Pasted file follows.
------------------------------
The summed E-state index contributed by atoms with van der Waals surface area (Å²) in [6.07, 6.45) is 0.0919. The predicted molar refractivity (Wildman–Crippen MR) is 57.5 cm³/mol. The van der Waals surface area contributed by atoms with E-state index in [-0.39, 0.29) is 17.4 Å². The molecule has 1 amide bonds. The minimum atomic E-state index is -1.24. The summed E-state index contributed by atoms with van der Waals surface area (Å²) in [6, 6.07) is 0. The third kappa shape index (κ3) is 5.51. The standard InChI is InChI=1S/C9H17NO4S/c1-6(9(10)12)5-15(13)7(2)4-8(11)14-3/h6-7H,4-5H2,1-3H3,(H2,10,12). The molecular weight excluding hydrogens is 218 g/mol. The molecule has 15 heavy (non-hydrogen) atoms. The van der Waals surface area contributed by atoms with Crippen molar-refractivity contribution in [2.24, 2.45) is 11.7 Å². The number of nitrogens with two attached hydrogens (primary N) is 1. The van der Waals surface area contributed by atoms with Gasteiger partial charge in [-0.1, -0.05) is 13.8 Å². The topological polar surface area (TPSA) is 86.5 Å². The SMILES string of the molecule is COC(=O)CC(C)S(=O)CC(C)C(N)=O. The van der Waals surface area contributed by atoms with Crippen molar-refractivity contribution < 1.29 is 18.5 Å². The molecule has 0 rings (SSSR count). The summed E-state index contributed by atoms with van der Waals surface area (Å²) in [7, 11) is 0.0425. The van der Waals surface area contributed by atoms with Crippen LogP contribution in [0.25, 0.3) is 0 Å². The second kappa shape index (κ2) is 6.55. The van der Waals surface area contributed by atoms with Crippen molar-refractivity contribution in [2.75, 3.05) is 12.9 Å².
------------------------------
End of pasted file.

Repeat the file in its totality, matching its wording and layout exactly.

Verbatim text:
The summed E-state index contributed by atoms with van der Waals surface area (Å²) in [6.07, 6.45) is 0.0919. The predicted molar refractivity (Wildman–Crippen MR) is 57.5 cm³/mol. The van der Waals surface area contributed by atoms with E-state index in [-0.39, 0.29) is 17.4 Å². The molecule has 1 amide bonds. The minimum atomic E-state index is -1.24. The summed E-state index contributed by atoms with van der Waals surface area (Å²) in [6, 6.07) is 0. The third kappa shape index (κ3) is 5.51. The standard InChI is InChI=1S/C9H17NO4S/c1-6(9(10)12)5-15(13)7(2)4-8(11)14-3/h6-7H,4-5H2,1-3H3,(H2,10,12). The molecular weight excluding hydrogens is 218 g/mol. The molecule has 15 heavy (non-hydrogen) atoms. The van der Waals surface area contributed by atoms with Crippen molar-refractivity contribution in [2.24, 2.45) is 11.7 Å². The number of nitrogens with two attached hydrogens (primary N) is 1. The van der Waals surface area contributed by atoms with Gasteiger partial charge in [-0.1, -0.05) is 13.8 Å². The topological polar surface area (TPSA) is 86.5 Å². The SMILES string of the molecule is COC(=O)CC(C)S(=O)CC(C)C(N)=O. The van der Waals surface area contributed by atoms with Crippen molar-refractivity contribution < 1.29 is 18.5 Å². The molecule has 0 rings (SSSR count). The summed E-state index contributed by atoms with van der Waals surface area (Å²) in [7, 11) is 0.0425. The van der Waals surface area contributed by atoms with Crippen LogP contribution in [0.25, 0.3) is 0 Å². The second kappa shape index (κ2) is 6.55. The van der Waals surface area contributed by atoms with Crippen molar-refractivity contribution in [2.75, 3.05) is 12.9 Å².